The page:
The film also features a score by legendary Italian genre film composer Claudio Simonetti. It was Simonetti’s second time working with Deodato having previously done the scores for Cut and Run (1985) and Body Count. Simonetti would also provide the music for The Washing Machine. Per usual with Simonetti the music is excellent, much like the look of the film the sound is also very much “of its time”, very 80’s electronic and synth based yet entirely appropriate considering the films chic aesthetic. At one point during the possessed pay phone scene the music even resembles electronic punk rock. Its worth noting that that Charlotte Lewis kept a fairly high profile around this time having appeared in the Eddie Murphy comedy The Golden Child (1986) two years before taking the lead in Dial: Help so this was a pretty interesting role to take at this point in her career. Her first role was in Roman Polanski’s swashbuckling epic Pirates (1986). These days, Dial: Help doesn’t seem to get much mention save for the occasional (mostly negative) review here and there, however those fed up with the constant stream of unoriginal hackwork’s currently plaguing horror should find Dial: Help to be a fun and refreshing watch. It might not contain the savage nihilism that defined some of Deodato’s other films, but for an original film ripe with off the wall ideas, look no further.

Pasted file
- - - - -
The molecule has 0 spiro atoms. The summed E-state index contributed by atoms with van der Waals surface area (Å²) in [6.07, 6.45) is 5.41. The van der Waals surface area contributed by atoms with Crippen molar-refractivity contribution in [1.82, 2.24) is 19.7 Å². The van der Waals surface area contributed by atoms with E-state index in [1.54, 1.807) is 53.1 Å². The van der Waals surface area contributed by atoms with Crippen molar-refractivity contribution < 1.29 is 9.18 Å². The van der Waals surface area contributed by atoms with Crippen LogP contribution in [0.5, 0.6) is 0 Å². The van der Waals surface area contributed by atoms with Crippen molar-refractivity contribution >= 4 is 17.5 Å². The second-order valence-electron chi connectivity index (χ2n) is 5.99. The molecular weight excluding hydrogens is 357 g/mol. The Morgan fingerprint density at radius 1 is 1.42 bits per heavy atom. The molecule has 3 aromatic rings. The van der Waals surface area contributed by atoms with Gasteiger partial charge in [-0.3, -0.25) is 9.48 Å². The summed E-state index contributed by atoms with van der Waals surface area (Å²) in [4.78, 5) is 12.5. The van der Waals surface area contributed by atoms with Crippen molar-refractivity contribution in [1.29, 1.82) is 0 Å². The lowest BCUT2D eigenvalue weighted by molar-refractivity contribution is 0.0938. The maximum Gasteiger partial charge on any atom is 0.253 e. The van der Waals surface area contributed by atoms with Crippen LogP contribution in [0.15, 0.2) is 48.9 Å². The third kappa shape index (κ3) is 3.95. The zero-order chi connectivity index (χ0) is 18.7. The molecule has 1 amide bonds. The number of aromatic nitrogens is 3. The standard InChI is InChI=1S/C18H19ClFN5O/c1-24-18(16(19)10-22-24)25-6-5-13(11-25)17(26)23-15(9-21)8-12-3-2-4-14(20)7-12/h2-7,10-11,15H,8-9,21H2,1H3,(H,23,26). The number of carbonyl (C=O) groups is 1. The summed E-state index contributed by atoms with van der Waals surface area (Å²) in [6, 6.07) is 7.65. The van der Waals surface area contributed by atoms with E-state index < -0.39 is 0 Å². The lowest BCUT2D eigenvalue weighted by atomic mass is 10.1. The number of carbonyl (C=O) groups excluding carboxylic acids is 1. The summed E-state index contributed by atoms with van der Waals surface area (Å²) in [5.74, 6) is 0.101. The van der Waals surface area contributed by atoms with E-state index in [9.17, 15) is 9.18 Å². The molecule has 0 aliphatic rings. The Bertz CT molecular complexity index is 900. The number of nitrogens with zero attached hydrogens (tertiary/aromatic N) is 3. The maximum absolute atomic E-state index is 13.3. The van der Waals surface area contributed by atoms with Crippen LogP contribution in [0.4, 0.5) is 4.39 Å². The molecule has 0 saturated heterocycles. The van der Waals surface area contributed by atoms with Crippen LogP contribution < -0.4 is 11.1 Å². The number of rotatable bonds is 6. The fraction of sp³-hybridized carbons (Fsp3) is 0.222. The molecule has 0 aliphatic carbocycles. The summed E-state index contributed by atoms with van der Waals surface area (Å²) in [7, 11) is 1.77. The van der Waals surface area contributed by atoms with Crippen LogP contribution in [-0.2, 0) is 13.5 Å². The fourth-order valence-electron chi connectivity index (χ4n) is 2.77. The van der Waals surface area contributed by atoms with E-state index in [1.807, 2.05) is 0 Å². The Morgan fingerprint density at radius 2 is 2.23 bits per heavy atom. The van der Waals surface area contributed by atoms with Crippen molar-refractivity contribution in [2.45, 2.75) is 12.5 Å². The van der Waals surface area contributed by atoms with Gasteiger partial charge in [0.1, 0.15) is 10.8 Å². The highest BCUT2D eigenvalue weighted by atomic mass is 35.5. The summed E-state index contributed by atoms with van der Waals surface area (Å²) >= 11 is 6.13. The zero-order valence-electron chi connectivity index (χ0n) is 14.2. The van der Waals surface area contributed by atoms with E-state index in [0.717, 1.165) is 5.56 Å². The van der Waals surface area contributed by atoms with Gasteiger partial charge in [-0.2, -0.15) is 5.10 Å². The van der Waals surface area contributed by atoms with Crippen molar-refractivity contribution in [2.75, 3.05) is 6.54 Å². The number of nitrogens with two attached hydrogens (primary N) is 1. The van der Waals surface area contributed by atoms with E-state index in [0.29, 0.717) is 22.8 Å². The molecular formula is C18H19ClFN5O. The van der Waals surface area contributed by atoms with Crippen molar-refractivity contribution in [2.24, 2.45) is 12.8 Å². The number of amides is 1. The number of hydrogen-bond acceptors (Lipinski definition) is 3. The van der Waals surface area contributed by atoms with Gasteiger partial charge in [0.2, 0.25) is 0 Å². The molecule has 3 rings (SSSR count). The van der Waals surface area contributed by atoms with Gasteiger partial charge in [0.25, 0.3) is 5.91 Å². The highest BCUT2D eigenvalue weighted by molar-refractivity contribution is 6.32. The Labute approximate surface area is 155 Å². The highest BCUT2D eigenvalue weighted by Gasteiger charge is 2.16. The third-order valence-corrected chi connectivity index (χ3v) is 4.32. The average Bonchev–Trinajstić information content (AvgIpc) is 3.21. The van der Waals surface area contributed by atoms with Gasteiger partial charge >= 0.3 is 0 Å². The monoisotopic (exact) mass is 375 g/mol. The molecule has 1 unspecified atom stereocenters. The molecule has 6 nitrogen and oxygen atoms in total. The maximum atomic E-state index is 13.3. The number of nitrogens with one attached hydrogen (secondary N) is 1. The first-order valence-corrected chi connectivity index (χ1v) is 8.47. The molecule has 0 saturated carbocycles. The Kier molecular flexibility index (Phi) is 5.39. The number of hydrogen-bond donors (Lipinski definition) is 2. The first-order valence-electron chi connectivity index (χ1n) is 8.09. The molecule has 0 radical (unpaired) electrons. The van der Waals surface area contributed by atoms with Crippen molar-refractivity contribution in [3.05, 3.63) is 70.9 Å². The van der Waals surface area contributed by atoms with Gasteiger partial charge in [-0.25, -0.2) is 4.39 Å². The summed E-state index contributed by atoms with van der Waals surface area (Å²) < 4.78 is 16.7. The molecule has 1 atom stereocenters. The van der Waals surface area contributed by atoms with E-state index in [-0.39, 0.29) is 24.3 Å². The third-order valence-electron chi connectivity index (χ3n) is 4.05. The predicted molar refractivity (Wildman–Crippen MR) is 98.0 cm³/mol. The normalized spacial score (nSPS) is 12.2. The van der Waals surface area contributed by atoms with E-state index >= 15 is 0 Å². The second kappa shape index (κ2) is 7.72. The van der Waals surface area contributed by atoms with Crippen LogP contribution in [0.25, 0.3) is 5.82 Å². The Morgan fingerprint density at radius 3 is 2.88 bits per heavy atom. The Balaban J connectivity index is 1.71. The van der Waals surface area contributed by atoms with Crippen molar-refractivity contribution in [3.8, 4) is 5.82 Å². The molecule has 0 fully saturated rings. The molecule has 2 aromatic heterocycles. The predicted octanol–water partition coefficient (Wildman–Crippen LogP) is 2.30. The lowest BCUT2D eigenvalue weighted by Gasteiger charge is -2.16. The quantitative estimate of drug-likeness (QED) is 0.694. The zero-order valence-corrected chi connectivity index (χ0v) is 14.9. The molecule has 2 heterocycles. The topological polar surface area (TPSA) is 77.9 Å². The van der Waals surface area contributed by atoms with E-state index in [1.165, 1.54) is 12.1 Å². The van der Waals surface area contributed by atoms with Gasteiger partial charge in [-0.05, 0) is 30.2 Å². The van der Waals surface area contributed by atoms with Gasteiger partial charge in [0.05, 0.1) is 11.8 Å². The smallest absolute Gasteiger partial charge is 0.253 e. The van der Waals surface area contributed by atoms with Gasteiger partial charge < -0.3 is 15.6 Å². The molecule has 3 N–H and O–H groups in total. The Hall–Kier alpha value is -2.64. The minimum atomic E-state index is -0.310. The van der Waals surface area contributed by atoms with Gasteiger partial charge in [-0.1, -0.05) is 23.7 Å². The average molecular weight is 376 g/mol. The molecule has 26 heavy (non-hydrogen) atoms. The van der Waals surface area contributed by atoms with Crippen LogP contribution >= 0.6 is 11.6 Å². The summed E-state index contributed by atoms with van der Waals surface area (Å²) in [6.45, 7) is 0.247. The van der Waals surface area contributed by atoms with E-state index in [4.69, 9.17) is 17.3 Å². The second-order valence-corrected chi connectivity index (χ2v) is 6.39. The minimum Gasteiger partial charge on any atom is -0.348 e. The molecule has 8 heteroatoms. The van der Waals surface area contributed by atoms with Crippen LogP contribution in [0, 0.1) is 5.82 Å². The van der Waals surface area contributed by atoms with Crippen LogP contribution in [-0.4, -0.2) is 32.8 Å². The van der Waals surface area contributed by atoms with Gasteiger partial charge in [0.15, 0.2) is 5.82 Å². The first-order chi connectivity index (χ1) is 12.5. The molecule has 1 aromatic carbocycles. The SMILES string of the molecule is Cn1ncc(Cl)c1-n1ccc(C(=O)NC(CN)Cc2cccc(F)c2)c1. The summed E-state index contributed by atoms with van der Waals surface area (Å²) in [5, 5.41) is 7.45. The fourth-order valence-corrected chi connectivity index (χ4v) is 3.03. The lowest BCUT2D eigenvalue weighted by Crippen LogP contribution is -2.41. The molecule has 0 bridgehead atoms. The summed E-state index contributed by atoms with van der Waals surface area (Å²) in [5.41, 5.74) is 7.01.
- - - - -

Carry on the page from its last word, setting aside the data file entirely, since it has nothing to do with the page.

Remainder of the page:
Monday, April 4, 2016

Black Demons (1991)

AKA Dèmoni 3 (Demons 3)

The world of European genre and cult film can be a bit confusing at times to someone who’s just getting into these types of films in that many films have been released under multiple (oftentimes absurd) titles and in some cases renamed to be marketed as sequels to films with which there is no connection. The Italians are particularly good at this with probably the most famous example being Lucio Fulci’s Zombie (1979) being released as Zombi 2 selling it as sequel to Dawn of the Dead (1978). Umberto Lenzi has suffered at the hands of the re-title several times which has led to some confusion. His first collaboration with Carroll Baker, Orgasmo (1969), was later released as Paranoia while his next film with Baker, A Quiet Place to Kill (1970) was originally titled Paranoia, not to be confused with Oasis of Fear (1971) which is also known as An Ideal Place to Kill along with Dirty Pictures! Lenzi’s 1991 voodoo/zombie film Black Demons can also be added to the list of films released as sequels as it was marketed as the third film in the Demons series. Black Demons might not have anything to do with Lamberto Bava’s first two Demons films, but it is however a wholly original take on zombies and an excellent Italian horror film from a time where most had all but declared the Italian horror industry dead.

While vacationing in Brazil with his sister Jessica and her boyfriend Kevin, Dick, an American tourist, attends a voodoo ceremony where he becomes overtaken by a powerful evil macumba spirit. The following day, their jeep breaks down in the middle of nowhere where two locals happen upon them and invite them to stay at the property they’re renting nearby. That night while wandering the property in a trance, Dick stumbles upon an old graveyard. Compelled by the spirit that's taken possession of him, Dick plays the tape recording of the chants he recorded at the ceremony, resurrecting the bodies of six slaves who were executed years ago as punishment for trying to escape the property and begin exacting their revenge on the current inhabitants.